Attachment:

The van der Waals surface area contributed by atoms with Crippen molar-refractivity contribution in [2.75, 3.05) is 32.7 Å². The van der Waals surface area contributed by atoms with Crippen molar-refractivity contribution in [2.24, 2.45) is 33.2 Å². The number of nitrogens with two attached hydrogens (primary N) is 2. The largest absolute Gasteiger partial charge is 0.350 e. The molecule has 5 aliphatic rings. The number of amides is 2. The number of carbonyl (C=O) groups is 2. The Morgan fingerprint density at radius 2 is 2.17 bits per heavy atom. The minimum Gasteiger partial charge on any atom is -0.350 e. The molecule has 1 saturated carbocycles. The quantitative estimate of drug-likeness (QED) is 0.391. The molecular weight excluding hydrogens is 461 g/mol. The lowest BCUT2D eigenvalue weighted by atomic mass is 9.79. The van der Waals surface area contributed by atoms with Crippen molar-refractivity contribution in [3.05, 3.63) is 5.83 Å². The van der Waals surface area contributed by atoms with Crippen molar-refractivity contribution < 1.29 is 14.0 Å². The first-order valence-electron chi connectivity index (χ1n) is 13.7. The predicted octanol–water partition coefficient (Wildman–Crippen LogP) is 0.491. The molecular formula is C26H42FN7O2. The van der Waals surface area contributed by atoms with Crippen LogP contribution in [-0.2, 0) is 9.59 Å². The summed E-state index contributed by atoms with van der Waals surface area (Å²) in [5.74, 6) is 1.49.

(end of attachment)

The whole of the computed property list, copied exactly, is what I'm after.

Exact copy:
The van der Waals surface area contributed by atoms with Crippen molar-refractivity contribution in [2.75, 3.05) is 32.7 Å². The van der Waals surface area contributed by atoms with Crippen molar-refractivity contribution in [2.24, 2.45) is 33.2 Å². The number of nitrogens with two attached hydrogens (primary N) is 2. The largest absolute Gasteiger partial charge is 0.350 e. The molecule has 5 aliphatic rings. The number of amides is 2. The number of carbonyl (C=O) groups is 2. The Morgan fingerprint density at radius 2 is 2.17 bits per heavy atom. The minimum Gasteiger partial charge on any atom is -0.350 e. The molecule has 1 saturated carbocycles. The quantitative estimate of drug-likeness (QED) is 0.391. The molecular weight excluding hydrogens is 461 g/mol. The lowest BCUT2D eigenvalue weighted by atomic mass is 9.79. The van der Waals surface area contributed by atoms with Crippen molar-refractivity contribution in [3.05, 3.63) is 5.83 Å². The van der Waals surface area contributed by atoms with Crippen molar-refractivity contribution < 1.29 is 14.0 Å². The first-order valence-electron chi connectivity index (χ1n) is 13.7. The predicted octanol–water partition coefficient (Wildman–Crippen LogP) is 0.491. The molecular formula is C26H42FN7O2. The van der Waals surface area contributed by atoms with Crippen LogP contribution in [-0.2, 0) is 9.59 Å². The summed E-state index contributed by atoms with van der Waals surface area (Å²) in [5.74, 6) is 1.49.